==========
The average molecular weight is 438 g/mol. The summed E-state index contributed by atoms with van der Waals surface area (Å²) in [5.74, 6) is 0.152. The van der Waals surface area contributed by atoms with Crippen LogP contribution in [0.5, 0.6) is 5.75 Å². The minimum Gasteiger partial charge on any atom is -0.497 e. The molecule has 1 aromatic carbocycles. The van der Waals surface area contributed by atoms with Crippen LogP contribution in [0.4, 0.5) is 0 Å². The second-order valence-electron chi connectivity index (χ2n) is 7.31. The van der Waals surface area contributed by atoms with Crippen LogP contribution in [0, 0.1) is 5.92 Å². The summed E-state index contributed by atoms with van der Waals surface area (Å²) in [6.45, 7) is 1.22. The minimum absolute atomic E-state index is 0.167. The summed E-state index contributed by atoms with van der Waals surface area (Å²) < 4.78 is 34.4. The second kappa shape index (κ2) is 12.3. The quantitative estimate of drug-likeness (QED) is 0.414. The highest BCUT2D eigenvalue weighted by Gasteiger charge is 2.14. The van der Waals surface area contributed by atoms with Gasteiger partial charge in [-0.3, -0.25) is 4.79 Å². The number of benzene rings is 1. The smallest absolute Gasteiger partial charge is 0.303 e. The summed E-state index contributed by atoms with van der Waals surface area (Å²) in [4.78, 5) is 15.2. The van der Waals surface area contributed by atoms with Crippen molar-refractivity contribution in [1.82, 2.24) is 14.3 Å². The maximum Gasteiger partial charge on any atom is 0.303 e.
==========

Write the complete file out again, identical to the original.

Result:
The average molecular weight is 438 g/mol. The summed E-state index contributed by atoms with van der Waals surface area (Å²) in [5.74, 6) is 0.152. The van der Waals surface area contributed by atoms with Crippen LogP contribution in [0.5, 0.6) is 5.75 Å². The minimum Gasteiger partial charge on any atom is -0.497 e. The molecule has 1 aromatic carbocycles. The van der Waals surface area contributed by atoms with Crippen LogP contribution in [0.4, 0.5) is 0 Å². The second-order valence-electron chi connectivity index (χ2n) is 7.31. The van der Waals surface area contributed by atoms with Crippen LogP contribution in [0, 0.1) is 5.92 Å². The summed E-state index contributed by atoms with van der Waals surface area (Å²) in [6.45, 7) is 1.22. The minimum absolute atomic E-state index is 0.167. The summed E-state index contributed by atoms with van der Waals surface area (Å²) < 4.78 is 34.4. The second kappa shape index (κ2) is 12.3. The quantitative estimate of drug-likeness (QED) is 0.414. The highest BCUT2D eigenvalue weighted by Gasteiger charge is 2.14. The van der Waals surface area contributed by atoms with Gasteiger partial charge in [-0.3, -0.25) is 4.79 Å². The number of benzene rings is 1. The smallest absolute Gasteiger partial charge is 0.303 e. The summed E-state index contributed by atoms with van der Waals surface area (Å²) in [4.78, 5) is 15.2. The van der Waals surface area contributed by atoms with Crippen molar-refractivity contribution in [1.82, 2.24) is 14.3 Å². The maximum Gasteiger partial charge on any atom is 0.303 e.